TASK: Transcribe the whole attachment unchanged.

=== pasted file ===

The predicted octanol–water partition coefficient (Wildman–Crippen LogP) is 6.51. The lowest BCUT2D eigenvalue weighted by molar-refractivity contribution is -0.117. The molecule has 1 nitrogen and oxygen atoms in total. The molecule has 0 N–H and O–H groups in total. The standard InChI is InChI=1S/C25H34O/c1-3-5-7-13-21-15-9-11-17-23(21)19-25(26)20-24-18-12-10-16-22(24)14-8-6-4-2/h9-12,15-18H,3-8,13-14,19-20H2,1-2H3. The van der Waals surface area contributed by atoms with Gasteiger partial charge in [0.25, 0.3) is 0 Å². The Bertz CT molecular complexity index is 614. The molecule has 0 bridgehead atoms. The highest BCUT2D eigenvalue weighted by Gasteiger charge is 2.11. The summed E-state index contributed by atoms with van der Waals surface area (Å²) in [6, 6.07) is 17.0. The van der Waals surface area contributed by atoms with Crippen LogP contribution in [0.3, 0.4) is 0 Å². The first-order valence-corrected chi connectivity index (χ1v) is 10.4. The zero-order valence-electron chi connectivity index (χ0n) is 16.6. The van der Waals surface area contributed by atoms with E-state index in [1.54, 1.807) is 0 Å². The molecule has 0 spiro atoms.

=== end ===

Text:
The predicted octanol–water partition coefficient (Wildman–Crippen LogP) is 6.51. The lowest BCUT2D eigenvalue weighted by molar-refractivity contribution is -0.117. The molecule has 1 nitrogen and oxygen atoms in total. The molecule has 0 N–H and O–H groups in total. The standard InChI is InChI=1S/C25H34O/c1-3-5-7-13-21-15-9-11-17-23(21)19-25(26)20-24-18-12-10-16-22(24)14-8-6-4-2/h9-12,15-18H,3-8,13-14,19-20H2,1-2H3. The van der Waals surface area contributed by atoms with Gasteiger partial charge in [0.25, 0.3) is 0 Å². The Bertz CT molecular complexity index is 614. The molecule has 0 bridgehead atoms. The highest BCUT2D eigenvalue weighted by Gasteiger charge is 2.11. The summed E-state index contributed by atoms with van der Waals surface area (Å²) in [6, 6.07) is 17.0. The van der Waals surface area contributed by atoms with Crippen LogP contribution in [0.3, 0.4) is 0 Å². The first-order valence-corrected chi connectivity index (χ1v) is 10.4. The zero-order valence-electron chi connectivity index (χ0n) is 16.6. The van der Waals surface area contributed by atoms with E-state index in [1.54, 1.807) is 0 Å². The molecule has 0 spiro atoms.